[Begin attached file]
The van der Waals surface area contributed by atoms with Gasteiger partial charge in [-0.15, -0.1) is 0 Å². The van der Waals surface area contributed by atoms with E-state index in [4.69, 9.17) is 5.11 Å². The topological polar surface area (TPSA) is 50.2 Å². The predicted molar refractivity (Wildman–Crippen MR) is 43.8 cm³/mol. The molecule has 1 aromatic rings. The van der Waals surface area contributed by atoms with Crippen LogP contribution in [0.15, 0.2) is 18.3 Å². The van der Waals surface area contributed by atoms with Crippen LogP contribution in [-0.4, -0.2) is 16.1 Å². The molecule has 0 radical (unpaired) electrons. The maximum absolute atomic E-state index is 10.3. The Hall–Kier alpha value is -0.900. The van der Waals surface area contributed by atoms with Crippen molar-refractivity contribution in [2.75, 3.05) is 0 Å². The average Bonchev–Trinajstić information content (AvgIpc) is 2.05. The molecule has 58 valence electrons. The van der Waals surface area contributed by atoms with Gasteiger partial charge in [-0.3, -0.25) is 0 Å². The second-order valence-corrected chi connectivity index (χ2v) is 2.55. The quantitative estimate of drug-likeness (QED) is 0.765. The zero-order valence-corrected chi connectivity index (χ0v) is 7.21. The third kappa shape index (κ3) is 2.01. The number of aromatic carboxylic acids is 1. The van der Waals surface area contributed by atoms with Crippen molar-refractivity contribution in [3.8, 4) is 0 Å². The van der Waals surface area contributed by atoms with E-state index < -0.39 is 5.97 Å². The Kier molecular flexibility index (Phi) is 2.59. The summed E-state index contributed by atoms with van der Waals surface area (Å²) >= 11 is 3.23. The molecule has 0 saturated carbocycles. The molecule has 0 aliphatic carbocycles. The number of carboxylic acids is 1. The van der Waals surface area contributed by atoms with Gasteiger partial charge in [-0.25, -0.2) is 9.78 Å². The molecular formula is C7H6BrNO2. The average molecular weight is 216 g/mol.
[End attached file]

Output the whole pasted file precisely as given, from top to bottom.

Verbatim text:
The van der Waals surface area contributed by atoms with Gasteiger partial charge in [-0.15, -0.1) is 0 Å². The van der Waals surface area contributed by atoms with E-state index in [4.69, 9.17) is 5.11 Å². The topological polar surface area (TPSA) is 50.2 Å². The predicted molar refractivity (Wildman–Crippen MR) is 43.8 cm³/mol. The molecule has 1 aromatic rings. The van der Waals surface area contributed by atoms with Crippen LogP contribution in [0.15, 0.2) is 18.3 Å². The van der Waals surface area contributed by atoms with Crippen LogP contribution in [-0.4, -0.2) is 16.1 Å². The molecule has 0 radical (unpaired) electrons. The maximum absolute atomic E-state index is 10.3. The Hall–Kier alpha value is -0.900. The van der Waals surface area contributed by atoms with Crippen molar-refractivity contribution in [2.75, 3.05) is 0 Å². The average Bonchev–Trinajstić information content (AvgIpc) is 2.05. The molecule has 58 valence electrons. The van der Waals surface area contributed by atoms with Gasteiger partial charge in [-0.3, -0.25) is 0 Å². The second-order valence-corrected chi connectivity index (χ2v) is 2.55. The quantitative estimate of drug-likeness (QED) is 0.765. The zero-order valence-corrected chi connectivity index (χ0v) is 7.21. The third kappa shape index (κ3) is 2.01. The number of aromatic carboxylic acids is 1. The van der Waals surface area contributed by atoms with Crippen molar-refractivity contribution in [3.8, 4) is 0 Å². The van der Waals surface area contributed by atoms with E-state index < -0.39 is 5.97 Å². The Kier molecular flexibility index (Phi) is 2.59. The summed E-state index contributed by atoms with van der Waals surface area (Å²) >= 11 is 3.23. The molecule has 0 saturated carbocycles. The molecule has 0 aliphatic carbocycles. The number of carboxylic acids is 1. The van der Waals surface area contributed by atoms with Gasteiger partial charge in [-0.25, -0.2) is 9.78 Å². The molecular formula is C7H6BrNO2. The average molecular weight is 216 g/mol.